The Eurofighter Typhoon is in service with five nations: United Kingdom, Germany, Italy, Spain and Austria. BAE Systems describes the Eurofighter as the world’s most advanced multi-role aircraft. The aircraft has also been ordered by Saudi Arabia, with the first aircraft already delivered. The aircraft has so far been provided in a basic form and most of the major systems including the CAPTOR radar and the Defence Aids Sub-System (DASS) are expected to be improved and updated over time. However BAE states that even these early aircraft will be much more capable than the Tornado F3 and that the development of the Typhoon will exceed the learning curve of pilots
The F2 is the single seat fighter variant. The first F2 is IPA5 and also remains with BAE, its first flight was June 6 2002.
The first operational squadron, No. 3, formed at RAF Cottesmore on March 31, 2006 and moved to its new base RAF Coningsby the following day. No. 11 squadron, the second operational squadron received its first aircraft (ZJ931) on October 9, 2006.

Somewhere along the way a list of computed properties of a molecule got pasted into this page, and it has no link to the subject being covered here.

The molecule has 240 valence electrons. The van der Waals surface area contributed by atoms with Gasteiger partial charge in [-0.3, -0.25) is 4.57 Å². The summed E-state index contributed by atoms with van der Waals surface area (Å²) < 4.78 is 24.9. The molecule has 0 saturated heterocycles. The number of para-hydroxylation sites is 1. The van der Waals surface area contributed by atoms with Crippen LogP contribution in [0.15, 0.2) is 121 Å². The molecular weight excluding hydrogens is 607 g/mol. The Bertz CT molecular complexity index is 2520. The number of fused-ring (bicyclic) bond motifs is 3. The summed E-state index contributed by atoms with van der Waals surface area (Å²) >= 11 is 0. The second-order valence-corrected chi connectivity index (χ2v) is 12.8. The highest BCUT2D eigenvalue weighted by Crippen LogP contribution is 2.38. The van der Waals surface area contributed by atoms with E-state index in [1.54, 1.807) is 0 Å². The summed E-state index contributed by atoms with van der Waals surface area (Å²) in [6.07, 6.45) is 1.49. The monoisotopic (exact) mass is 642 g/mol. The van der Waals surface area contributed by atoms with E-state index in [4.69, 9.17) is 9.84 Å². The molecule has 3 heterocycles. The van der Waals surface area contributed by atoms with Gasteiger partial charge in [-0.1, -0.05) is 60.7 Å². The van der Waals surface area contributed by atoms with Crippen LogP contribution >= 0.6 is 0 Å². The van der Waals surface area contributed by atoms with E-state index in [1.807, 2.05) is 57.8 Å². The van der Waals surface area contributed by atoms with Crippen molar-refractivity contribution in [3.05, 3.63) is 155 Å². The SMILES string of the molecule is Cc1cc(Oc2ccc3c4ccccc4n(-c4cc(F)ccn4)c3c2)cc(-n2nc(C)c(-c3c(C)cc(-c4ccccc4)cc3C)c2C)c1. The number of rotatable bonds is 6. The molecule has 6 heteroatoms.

The UK agreed to approve production of “Tranche 2” in December 2004, this tranche will see the RAF receive a further 89 aircraft, bringing its Typhoon inventory to 144. This followed protracted negotiations regarding the early introduction of ground attack capabilities of the aircraft and hence its swing-role capability. While this was always planned it was intended to come at a much later date.
In 2001, it was announced that the Royal Air Force (RAF) would not use the aircraft’s internal 27 mm Mauser cannon. This was due to a desire to save money by removing gun support costs, ammunition stocks, training costs, etc. The gun was also deemed unnecessary since the missile armament was believed to be adequate in the Typhoon’s fighter role. However, because removal of the cannon would affect the aircraft’s flight characteristics, requiring modification of the aircraft’s flight software the RAF decided that all of its Typhoons would be fitted with the cannon but that it would not be used or supported. The service argued that this would save money by reducing the requirement for ground equipment, removing training costs and avoiding the fatigue effects of firing the cannon. The RAF maintained the option to activate the cannons at very short notice were operational requirements to change. However in a third change of policy, the Daily Telegraph reported on 3 October 2006 that the RAF will fully utilise the cannon.